WELD Artist of the Week: Matt Knisely

Career: Visual Storyteller
Website: MattKnisely.com
Mantra:  Stories are the equipment for life.
Interview by: Kristin Read

The Art of Storytelling with Matt Knisely.

In the last 16 years, I’ve had the privilege of telling over 5,980 stories. Some of those stories propelled from the television antenna into the homes of thousands while others were transmitted via the Internet or live audience. Every story mattered. And as my obsession with story grew, I realized the stories I was ruthlessly telling began to shape my own. It’s the sum of all experiences. And the ten years spent in television production became a chapter of my story. A chapter that has transformed me into the storyteller I am today.

Here’s what I’ve learned . . .

Stories Aren’t Limited to Outlets.

Four years ago, I started painting again for the first time since college. Three years ago, I started doing still work for photographers. One year ago, I started writing. I’ve learned that story can come in so many different facets. That’s why it’s so appealing to me. It doesn’t have to be niched to an image—it can be text, film, script, paint, and/or a conversation. And that’s why it’s so powerful.

Silence Offers Gold.

When interviewing someone, your subject will reach a point where they feel like they’ve given you everything. If they’re silent, ask more “why” questions, or sit and wait. That’s when the best part of a person’s story surfaces. Otherwise, we naturally tend to share these surface level stories. When in reality, the best stories are in the abyss of what makes us up—you just have to be willing to listen through the other layers to find it. Before sitting with someone in front of a camera, I normally sit with him or her to enjoy a cup of coffee. And I listen. That way when I press record, I remember the one line someone shared over coffee but won’t say in front of a camera, and I can ask a question that elicits the response they shared with me prior. Taking the time to listen pre-camera rolling allows the story to unfold on film.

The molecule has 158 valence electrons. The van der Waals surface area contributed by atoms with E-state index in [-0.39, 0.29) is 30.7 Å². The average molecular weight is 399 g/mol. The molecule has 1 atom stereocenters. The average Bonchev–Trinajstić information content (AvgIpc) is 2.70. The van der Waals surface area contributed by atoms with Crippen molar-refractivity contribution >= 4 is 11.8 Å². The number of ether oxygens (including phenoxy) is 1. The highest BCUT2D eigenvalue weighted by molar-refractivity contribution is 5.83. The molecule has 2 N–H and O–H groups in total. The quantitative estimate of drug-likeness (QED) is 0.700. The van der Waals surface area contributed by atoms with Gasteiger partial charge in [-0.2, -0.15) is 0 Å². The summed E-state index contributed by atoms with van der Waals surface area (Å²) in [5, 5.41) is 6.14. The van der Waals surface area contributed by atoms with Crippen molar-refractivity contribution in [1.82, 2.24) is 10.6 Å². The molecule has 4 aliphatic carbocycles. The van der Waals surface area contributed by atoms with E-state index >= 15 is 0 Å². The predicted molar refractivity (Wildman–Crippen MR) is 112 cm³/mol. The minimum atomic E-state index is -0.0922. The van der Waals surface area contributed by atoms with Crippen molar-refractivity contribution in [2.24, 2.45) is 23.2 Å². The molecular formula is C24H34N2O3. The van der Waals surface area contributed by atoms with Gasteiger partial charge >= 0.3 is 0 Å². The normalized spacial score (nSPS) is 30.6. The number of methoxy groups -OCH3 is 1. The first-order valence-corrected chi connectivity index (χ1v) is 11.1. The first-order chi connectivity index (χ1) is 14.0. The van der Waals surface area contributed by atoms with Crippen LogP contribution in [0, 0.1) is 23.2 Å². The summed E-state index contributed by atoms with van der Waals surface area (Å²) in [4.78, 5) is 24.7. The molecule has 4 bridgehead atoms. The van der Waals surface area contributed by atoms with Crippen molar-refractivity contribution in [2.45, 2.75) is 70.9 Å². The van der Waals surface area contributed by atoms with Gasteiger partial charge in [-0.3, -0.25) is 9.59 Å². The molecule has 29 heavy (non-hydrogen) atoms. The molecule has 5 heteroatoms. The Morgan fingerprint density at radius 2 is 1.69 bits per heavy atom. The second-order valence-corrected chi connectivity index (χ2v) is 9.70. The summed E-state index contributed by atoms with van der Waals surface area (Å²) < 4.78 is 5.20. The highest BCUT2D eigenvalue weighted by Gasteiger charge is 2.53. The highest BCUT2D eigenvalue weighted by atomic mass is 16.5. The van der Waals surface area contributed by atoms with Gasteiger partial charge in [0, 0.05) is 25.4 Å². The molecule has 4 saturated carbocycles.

Outside of that, I try to be very empathetic to every story I share. I spend time trying to understand and crawl into that story to figure out how it relates to others—fiction or nonfiction. In order to do that, I spend a lot of time in what feels like a dark room, researching every nook and cranny about that particular subject or topic. I want to have a firm understanding of the problem being conveyed, so that I know how to present the solution, and get people involved.

Honor Each Story.

Every story has its purpose. Stories can save us. The purpose of sharing them should not be to give someone their fifteen minutes of fame, but to honor them by giving their story the light it deserves. Once it’s captured, do everything possible to make sure it looks and is communicated beautifully, because it’s a part of your subject. It’s like groups of people that take trips abroad snapping a million photos—Because of their disconnect from the entirety of the story, it becomes canon-fodder. It becomes dysfunction. The truth is cheapened. But shared authentically it becomes beautiful art.